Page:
Welcome to Bit of Honey Training LLC

Welcome to Bit of Honey Training LLC
Welcome to Bit of Honey Training LLC

Monday, March 30, 2015

Gratitude and Thanks

Big thanks to all those who made the 2015 EquineComebackChallenge‬ possible:

First and foremost, thank you Mariah Hammerschmidt for being our fearless leader, coordinating the entire challenge, organizing sponsors, promotional info, and publicity. Without you none of this could have happened and we are all very grateful for your intense and vastly successful efforts.

Thank you A Home For Every Horse for being the driving force behind getting rescues and their horses national recognition.

Thank you Tractor Supply Co., Zoetis Commitment to Veterinarians, Purina, and WeatherBeeta North America, for sponsoring the horses in the Challenge.

Thank you Dressage Today Magazine for recognizing Dewey while he has been at Bit of Honey Training LLC, thank you also for acknowledging all the potential and athleticism retired racehorses have to offer.

Thank you to CANTER Colorado for entering Dewey in the Challenge and helping to promote OTTBs in second careers.

Thank you to the Rocky Mountain Horse Expo for providing a location for the Challenge this year and last.

Thank you to Equine.com for listing the horses available on their website.

Thank you to Warren Miller Entertainment for doing video of the event.

Thank you to all the other trainers who helped get these horses recognition and training in preparation for their forever homes.

Huge thank you to the Bit of Honey crew for helping me during not just the actual Challenge event, but supporting me and Dewey through my back surgery and recovery. It takes a village, and you are my village!

The video of Dewey and Kim's ride is available to view at http://youtu.be/b4HB5_h6VBI

Dewey Rides Out

Dewey has been really well behaved for many new things related to horse shows and expos, so  I thought this morning I'd give him something different to think about.  I first messed around with fitting his saddle.  I swear his back changes nearly every day as he is growing!  Good thing I'm a tack junkie and have a saddle and pads for nearly every back shape.  (Eventing requires three sets of tack for every horse, one for each phase of competition.  Yes, please!)  Once Dewey was comfortable we went riding with the dogs out to the back forty.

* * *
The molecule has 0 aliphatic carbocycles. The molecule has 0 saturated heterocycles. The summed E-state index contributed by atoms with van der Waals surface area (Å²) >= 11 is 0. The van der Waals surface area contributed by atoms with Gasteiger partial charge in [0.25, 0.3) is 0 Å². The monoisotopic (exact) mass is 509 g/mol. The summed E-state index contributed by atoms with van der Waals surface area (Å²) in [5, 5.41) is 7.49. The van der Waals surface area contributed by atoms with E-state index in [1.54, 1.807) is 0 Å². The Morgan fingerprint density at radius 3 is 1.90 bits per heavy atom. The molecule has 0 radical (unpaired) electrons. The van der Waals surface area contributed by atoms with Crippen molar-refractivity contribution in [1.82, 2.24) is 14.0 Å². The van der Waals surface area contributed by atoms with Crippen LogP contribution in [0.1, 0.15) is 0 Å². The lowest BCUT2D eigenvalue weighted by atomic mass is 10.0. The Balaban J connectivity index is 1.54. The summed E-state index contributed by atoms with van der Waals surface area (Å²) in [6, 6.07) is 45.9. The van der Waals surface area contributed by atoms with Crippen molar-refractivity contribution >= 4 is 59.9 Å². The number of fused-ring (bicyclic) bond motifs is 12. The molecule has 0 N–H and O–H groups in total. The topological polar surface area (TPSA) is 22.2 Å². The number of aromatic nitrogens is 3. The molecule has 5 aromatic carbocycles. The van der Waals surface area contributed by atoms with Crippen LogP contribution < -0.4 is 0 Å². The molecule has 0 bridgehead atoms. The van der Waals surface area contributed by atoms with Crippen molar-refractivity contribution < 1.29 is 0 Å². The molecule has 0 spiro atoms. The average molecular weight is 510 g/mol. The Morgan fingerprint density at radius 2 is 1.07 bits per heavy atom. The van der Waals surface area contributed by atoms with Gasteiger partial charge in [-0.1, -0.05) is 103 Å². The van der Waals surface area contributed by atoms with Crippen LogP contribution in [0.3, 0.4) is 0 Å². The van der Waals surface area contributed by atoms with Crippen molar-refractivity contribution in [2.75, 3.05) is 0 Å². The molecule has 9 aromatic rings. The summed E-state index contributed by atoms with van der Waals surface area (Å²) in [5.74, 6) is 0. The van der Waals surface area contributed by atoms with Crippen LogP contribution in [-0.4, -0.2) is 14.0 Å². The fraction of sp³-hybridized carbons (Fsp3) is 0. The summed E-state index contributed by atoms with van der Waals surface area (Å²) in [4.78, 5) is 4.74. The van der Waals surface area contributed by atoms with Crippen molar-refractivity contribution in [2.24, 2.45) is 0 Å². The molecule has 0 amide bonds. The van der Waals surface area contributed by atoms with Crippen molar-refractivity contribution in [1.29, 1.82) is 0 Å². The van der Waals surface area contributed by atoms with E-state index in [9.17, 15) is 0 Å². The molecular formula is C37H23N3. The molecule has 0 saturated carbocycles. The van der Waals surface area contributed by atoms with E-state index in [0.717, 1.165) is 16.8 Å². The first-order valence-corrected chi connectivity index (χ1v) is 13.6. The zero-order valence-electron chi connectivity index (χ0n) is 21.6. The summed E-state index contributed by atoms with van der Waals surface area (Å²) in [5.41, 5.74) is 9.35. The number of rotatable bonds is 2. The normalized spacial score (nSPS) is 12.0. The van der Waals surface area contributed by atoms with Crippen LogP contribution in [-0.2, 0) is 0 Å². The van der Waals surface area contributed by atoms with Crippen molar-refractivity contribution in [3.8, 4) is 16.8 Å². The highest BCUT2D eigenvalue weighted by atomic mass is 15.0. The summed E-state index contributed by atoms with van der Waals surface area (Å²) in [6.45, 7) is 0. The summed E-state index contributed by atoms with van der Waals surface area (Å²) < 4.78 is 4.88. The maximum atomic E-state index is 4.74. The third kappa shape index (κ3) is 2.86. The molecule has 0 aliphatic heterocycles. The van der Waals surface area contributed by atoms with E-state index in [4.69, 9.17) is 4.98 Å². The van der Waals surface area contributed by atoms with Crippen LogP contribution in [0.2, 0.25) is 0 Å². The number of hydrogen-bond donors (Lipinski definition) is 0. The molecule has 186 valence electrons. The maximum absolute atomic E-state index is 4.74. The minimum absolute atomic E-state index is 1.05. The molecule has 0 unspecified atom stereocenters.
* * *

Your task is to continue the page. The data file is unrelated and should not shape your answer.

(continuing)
There must be spring in the air, because walking in the back field was like surfing a tidal wave of grasshoppers.  They would rise up in clouds, clicking and flashing in the sun, bumping Dewey's chin, belly, and even MY face and legs!  Dewey spent a good chunk of the ride nodding and tossing his head as the little bugs hit him.  When we were walking in areas where the grass was  shorter the grasshoppers weren't as intense and Dewey quit shaking his head. 

We also encountered a herd of antelope.  There were at least a dozen of them, and they were spread out, grazing in the field.  As we approached and got to the top of the little hill they suddenly came into view and they all lifted their heads at once to inspect us.  Dewey noticed them, but didn't react at all.  The dogs were in front of us and they weren't interested in the antelope.  Meanwhile the grasshoppers were still ricocheting off of us and the neighbor's llamas were staring at us.  The antelope took off as a group, silently speeding away from us.  They didn't go too far though, and then they resumed grazing.  This allowed us to approach them again, and the second time they did go under the perimeter fence and ran farther away towards the foothills. 

When not concerned about the bugs Dewey had his ears forward, and he gave me a gigantic big walk.  My best comparison is to my friends' Morgan mares.  We always say that the Morgans were bred to pull the cart when the family goes to town for shopping, and the Morgan hustles so it can get home before the ice cream melts.  Dewey's big walk felt like we were for sure doing a Morgan March.  Dewey can seriously cover some ground when he is enjoying himself.  He asked if he could trot a couple times, but I kept him in the walk because I wanted his first ride out to be calm.  We did go and inspect the logs, and Dewey walked over the smaller ones with no problem.  The dogs were happy to show him how it was done, and then he just followed. 

Dewey was a little clumsy on the uneven terrain, but this is partly why I like to get young horses out of the arena and working in the field as soon as I can.  It gives them a chance to really pay attention to their feet instead of just always riding on perfectly manicured sand footing.  Dewey had small missteps a couple times over hills or thick clumps of dried grass, mostly when he was hurrying and not paying attention to his feet.  I use the voice command "careful" when there is something tricky coming, and Dewey quickly realized that he needed to watch his feet when he heard me say it.